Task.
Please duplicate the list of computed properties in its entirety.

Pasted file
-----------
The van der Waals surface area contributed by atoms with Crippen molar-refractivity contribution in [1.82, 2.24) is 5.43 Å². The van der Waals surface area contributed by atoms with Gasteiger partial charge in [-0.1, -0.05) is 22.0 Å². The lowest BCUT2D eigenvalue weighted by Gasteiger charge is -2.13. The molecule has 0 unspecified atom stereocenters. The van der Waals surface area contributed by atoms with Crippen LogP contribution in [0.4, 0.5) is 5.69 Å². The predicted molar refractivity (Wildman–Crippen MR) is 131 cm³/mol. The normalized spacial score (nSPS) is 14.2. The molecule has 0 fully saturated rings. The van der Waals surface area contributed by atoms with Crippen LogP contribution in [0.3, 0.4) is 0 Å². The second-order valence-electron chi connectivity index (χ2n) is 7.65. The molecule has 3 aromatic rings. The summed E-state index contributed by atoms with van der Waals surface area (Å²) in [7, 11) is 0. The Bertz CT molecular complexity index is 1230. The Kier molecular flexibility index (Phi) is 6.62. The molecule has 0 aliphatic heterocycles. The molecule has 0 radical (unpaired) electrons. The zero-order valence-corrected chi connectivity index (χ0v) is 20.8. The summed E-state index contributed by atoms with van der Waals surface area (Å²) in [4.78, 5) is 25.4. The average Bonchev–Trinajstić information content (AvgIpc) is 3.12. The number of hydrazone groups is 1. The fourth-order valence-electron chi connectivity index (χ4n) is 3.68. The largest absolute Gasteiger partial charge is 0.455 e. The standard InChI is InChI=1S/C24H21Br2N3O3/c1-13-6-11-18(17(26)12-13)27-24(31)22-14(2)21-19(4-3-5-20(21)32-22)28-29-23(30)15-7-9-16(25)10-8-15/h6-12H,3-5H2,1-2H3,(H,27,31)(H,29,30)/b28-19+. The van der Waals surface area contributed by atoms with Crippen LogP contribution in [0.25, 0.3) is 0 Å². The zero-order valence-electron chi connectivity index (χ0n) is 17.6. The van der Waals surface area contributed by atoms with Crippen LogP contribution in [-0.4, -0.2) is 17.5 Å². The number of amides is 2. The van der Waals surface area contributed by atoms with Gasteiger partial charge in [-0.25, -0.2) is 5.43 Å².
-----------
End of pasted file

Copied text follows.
The van der Waals surface area contributed by atoms with Crippen molar-refractivity contribution in [1.82, 2.24) is 5.43 Å². The van der Waals surface area contributed by atoms with Gasteiger partial charge in [-0.1, -0.05) is 22.0 Å². The lowest BCUT2D eigenvalue weighted by Gasteiger charge is -2.13. The molecule has 0 unspecified atom stereocenters. The van der Waals surface area contributed by atoms with Crippen LogP contribution in [0.4, 0.5) is 5.69 Å². The predicted molar refractivity (Wildman–Crippen MR) is 131 cm³/mol. The normalized spacial score (nSPS) is 14.2. The molecule has 0 fully saturated rings. The van der Waals surface area contributed by atoms with Crippen LogP contribution in [0.3, 0.4) is 0 Å². The second-order valence-electron chi connectivity index (χ2n) is 7.65. The molecule has 3 aromatic rings. The summed E-state index contributed by atoms with van der Waals surface area (Å²) in [7, 11) is 0. The Bertz CT molecular complexity index is 1230. The Kier molecular flexibility index (Phi) is 6.62. The molecule has 0 aliphatic heterocycles. The molecule has 0 radical (unpaired) electrons. The zero-order valence-corrected chi connectivity index (χ0v) is 20.8. The summed E-state index contributed by atoms with van der Waals surface area (Å²) in [4.78, 5) is 25.4. The average Bonchev–Trinajstić information content (AvgIpc) is 3.12. The number of hydrazone groups is 1. The fourth-order valence-electron chi connectivity index (χ4n) is 3.68. The largest absolute Gasteiger partial charge is 0.455 e. The standard InChI is InChI=1S/C24H21Br2N3O3/c1-13-6-11-18(17(26)12-13)27-24(31)22-14(2)21-19(4-3-5-20(21)32-22)28-29-23(30)15-7-9-16(25)10-8-15/h6-12H,3-5H2,1-2H3,(H,27,31)(H,29,30)/b28-19+. The van der Waals surface area contributed by atoms with Crippen LogP contribution in [0.25, 0.3) is 0 Å². The zero-order valence-electron chi connectivity index (χ0n) is 17.6. The van der Waals surface area contributed by atoms with Crippen LogP contribution in [-0.4, -0.2) is 17.5 Å². The number of amides is 2. The van der Waals surface area contributed by atoms with Gasteiger partial charge in [-0.25, -0.2) is 5.43 Å².